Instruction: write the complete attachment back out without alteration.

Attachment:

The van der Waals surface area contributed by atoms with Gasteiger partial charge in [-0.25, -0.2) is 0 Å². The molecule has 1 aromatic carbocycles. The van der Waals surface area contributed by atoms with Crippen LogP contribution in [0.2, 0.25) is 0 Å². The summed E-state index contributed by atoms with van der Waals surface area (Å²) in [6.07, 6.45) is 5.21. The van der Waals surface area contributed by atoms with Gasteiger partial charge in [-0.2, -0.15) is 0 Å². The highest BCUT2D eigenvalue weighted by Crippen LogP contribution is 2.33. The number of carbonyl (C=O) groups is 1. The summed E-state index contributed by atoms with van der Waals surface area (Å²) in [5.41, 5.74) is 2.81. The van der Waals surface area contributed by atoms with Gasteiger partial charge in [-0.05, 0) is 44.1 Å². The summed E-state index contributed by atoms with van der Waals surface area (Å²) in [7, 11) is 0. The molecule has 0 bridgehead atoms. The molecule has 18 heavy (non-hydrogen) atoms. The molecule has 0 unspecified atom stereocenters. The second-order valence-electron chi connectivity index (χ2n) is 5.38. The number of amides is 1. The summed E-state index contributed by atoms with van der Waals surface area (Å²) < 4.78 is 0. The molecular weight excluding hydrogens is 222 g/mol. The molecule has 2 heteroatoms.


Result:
The van der Waals surface area contributed by atoms with Gasteiger partial charge in [-0.25, -0.2) is 0 Å². The molecule has 1 aromatic carbocycles. The van der Waals surface area contributed by atoms with Crippen LogP contribution in [0.2, 0.25) is 0 Å². The summed E-state index contributed by atoms with van der Waals surface area (Å²) in [6.07, 6.45) is 5.21. The van der Waals surface area contributed by atoms with Gasteiger partial charge in [-0.2, -0.15) is 0 Å². The highest BCUT2D eigenvalue weighted by Crippen LogP contribution is 2.33. The number of carbonyl (C=O) groups is 1. The summed E-state index contributed by atoms with van der Waals surface area (Å²) in [5.41, 5.74) is 2.81. The van der Waals surface area contributed by atoms with Gasteiger partial charge in [-0.05, 0) is 44.1 Å². The summed E-state index contributed by atoms with van der Waals surface area (Å²) in [7, 11) is 0. The molecule has 0 bridgehead atoms. The molecule has 18 heavy (non-hydrogen) atoms. The molecule has 0 unspecified atom stereocenters. The second-order valence-electron chi connectivity index (χ2n) is 5.38. The number of amides is 1. The summed E-state index contributed by atoms with van der Waals surface area (Å²) < 4.78 is 0. The molecular weight excluding hydrogens is 222 g/mol. The molecule has 2 heteroatoms.